Nio's Fanbase Rivals Those of Tesla and Apple
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Elon Musk and William Li have a lot in common. Both are entrepreneur billionaires making their mark as pioneers in the ever-growing EV realm.
William Li is CEO and founder of the Chinese luxury electric car manufacturer, Nio, which is based in Shanghai. While Tesla's Musk and Nio's Li share an unending appetite for innovation, they differ significantly in their approach to business.
Tesla revs up the electric vehicle crowd daily. But for Li, his global growth ambitions amid stiff competition at home and abroad will likely be a long game. It might be worth the wait.
Who is William Li?
When William Li enters a room, people notice. The Chinese entrepreneur is known for his unprecedented open and friendly relationship with his fans and customers. It is an intentional habit.
Li built his brand into a way of life for his customers, embracing their enthusiasm with clubhouses, reliable charging services, and logo-branded clothing. The amicable chatting and handshakes from Li are part of the automaker's business buzz. It is as culturally important to Nio's success as the car itself.
William Li started his first internet-based company at the age of 21 and never looked back. His personable marketing style came naturally to him and, like Apple, he soon created the obsessive brand loyalty he was striving for.
Setbacks and recalls
William Li's EV startup was not without its share of setbacks and learning curves. The whole of 2019 turned out to be trouble for Nio. The company's chances of survival in the industry seemed bleak at best.
Lower than expected sales in the first quarter were followed by a huge recall of Nio's ES8 electric SUV. Reports of spontaneous fires coming from the battery packs led to the recall of almost 5000 vehicles. The second quarter of 2019 saw Li's company losing an average of $5 million a day.
Tesla, of course, was not without its own problems in China. Complaints about Tesla's customer service and failure to address customer issues caused a backlash. But Nio's dilemma was far more serious.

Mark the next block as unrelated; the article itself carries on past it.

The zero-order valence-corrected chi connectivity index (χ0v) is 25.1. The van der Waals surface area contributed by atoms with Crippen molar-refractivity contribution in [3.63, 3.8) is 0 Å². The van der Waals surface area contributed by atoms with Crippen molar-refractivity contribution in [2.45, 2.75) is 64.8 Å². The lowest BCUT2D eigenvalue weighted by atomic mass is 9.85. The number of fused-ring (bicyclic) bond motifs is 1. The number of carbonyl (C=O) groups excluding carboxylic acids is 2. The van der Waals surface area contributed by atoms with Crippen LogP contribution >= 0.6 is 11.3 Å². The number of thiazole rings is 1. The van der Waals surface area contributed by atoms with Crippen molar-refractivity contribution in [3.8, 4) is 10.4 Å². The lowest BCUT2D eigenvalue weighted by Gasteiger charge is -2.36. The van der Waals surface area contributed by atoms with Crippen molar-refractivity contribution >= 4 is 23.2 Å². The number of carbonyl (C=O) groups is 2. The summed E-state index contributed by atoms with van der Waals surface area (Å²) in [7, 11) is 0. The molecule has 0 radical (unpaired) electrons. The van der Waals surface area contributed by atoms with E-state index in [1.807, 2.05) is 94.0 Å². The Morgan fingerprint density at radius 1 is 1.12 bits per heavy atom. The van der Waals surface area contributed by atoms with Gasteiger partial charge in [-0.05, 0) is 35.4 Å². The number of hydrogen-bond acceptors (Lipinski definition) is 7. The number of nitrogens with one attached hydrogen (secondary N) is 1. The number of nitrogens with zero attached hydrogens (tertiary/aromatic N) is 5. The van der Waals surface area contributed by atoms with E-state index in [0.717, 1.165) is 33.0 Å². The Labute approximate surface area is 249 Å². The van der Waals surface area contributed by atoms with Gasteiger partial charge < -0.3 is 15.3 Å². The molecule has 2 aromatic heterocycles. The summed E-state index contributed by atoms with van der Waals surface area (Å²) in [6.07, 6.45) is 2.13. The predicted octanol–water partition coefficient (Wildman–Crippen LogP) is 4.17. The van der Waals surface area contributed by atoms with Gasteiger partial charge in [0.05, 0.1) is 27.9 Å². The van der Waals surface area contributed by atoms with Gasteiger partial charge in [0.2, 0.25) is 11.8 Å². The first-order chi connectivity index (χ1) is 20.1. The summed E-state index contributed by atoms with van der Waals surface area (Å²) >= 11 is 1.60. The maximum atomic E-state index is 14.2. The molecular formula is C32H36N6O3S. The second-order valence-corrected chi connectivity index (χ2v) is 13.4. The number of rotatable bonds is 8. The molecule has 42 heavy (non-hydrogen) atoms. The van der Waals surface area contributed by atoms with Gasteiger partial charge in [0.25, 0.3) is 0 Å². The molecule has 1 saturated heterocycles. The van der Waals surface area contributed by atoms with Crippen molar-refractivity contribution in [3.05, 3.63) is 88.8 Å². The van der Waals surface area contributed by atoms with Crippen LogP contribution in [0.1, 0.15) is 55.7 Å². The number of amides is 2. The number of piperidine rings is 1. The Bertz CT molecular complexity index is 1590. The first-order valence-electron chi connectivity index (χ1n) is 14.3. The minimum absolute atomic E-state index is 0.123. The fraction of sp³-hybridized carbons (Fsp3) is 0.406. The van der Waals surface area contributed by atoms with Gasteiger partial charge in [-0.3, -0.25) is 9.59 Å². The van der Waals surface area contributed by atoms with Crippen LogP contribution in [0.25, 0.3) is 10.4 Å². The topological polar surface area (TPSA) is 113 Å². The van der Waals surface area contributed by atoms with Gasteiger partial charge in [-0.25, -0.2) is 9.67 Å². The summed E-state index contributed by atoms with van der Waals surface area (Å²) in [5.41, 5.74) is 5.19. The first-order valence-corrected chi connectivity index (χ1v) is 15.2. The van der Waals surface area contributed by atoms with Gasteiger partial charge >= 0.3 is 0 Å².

Public charging stations were overwhelmed, bills were piling up, and there seemed no relief in sight. An infusion of government money provided a needed lifeline and eventually saved the company from collapse.
How Nio's loyal customer base saved the day
William Li still credits his customers for getting his company through the darkest times. His community-focused business strategy has successfully formed an army of devoted Nio fans. They are not only dedicated EV enthusiasts—they often serve as unofficial part-time salespeople.
From the beginning, Li heavily invested in developing a social network for his customers. The company has built several family clubhouses for Nio owners throughout China to hang out with other fans, grab a coffee, and read books. Nio's popular app allows users to organize activities and connect with other happy electric car owners.
Is Nio Tesla's greatest threat?
China is striving to become a global leader and powerhouse in the production and consumption of electric vehicles. They are not far from it. The ever-evolving, capital-intensive automobile industry faces fluctuating market influences, supply shortages, and growing competition.
Companies like William Li's Nio are stepping up, despite setbacks, to give Elon Musk a run for his money. The recent delivery of Tesla's Model Y into the Chinese market has raised the stakes, but Nio claims it is up to the challenge.
It seems investors agree that Nio is a startup worth watching. With production at less than 100,000 units a year, the company will have to ramp up its production volume to compete.
While William Li is optimistic, he sees the greatest threat coming from other rivals besides Tesla. Technology innovators like Apple might soon have the edge in EV manufacturing keeping both companies racing to keep up.